As with The Queen, screenwriter Peter Morgan once again pits a Michael Sheen underdog against a titanic adversary in Frost/Nixon, Sheen in this case embodying playboy cream puff British talk-show host David Frost, and his nemesis being Tricky Dick (Frank Langella), whom Frost famously interviewed over several months in 1977. Adapting his own play, Morgan posits this showdown as David vs. Goliath, and the two as similar figurative boxers fighting for credibility, respect, and a return to the limelight, a dynamic clearly established by the numerous characters who bluntly articulate these very points. In terms of condescending narrative handholding, Frost/Nixon has no 2008 rival, as Morgan’s script and Ron Howard’s direction maniacally avoid anything like subtext or visual storytelling, their tale’s every argument made painfully plain by dialogue – much of it coming from framing-device, faux-documentary hindsight interviews with the main players – that demonstrates a devotion to telling rather than showing. This modus operandi is so zealously applied that one soon feels borderline insulted by the general lack of respect for audience intelligence, a feeling that culminates during the momentous close-up of Nixon immediately after he admits to having made presidential mistakes and let down the American public.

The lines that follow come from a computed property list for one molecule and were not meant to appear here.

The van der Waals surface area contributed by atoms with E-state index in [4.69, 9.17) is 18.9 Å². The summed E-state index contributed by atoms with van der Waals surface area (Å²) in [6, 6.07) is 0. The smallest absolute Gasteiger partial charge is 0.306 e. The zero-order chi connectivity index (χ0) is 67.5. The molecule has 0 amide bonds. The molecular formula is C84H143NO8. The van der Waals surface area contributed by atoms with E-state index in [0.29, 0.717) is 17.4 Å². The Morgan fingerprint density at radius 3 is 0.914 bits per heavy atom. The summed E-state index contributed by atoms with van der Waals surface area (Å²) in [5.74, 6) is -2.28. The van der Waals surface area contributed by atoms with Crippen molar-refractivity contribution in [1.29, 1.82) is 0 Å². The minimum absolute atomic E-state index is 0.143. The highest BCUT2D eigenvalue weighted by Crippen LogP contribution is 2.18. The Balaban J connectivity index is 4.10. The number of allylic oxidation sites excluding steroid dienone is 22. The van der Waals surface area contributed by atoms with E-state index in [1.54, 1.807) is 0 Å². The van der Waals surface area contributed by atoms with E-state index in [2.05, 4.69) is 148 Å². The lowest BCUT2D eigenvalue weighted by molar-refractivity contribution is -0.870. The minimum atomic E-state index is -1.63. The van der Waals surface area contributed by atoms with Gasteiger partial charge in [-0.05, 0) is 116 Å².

It’s a moment that finds Langella silently expressing layered emotions, only to then be immediately followed by anti-Nixon author James Reston Jr. (Sam Rockwell) overtly describing said emotions in detail before Howard cuts back to Nixon’s countenance just so we can again see what Rockwell just told us we should. Langella’s performance is bone-deep and compelling but the film’s conception of the disgraced commander-in-chief only amounts to a sketchy variation of that proffered by Nixon, and its depiction of Frost stresses his superficiality not because it’s necessarily accurate but because it better serves the little guy-big guy conflict. Even given the plot’s talky, static nature, Howard awkwardly aims for bigness via self-conscious zooms, camera pans, and narrative beats better suited for one of his tentpole efforts. The gracelessness of his direction, however, is in keeping with Frost/Nixon’s simplistic obviousness, which goes hand-in-hand with its ill-defined point-of-view, a fact most strikingly epitomized by a final close-up that strains for the emotional complexity of the Frost interviews’ climax but – aside from granting Nixon great empathy – merely highlights how little of note Howard and Morgan have to say about their subject.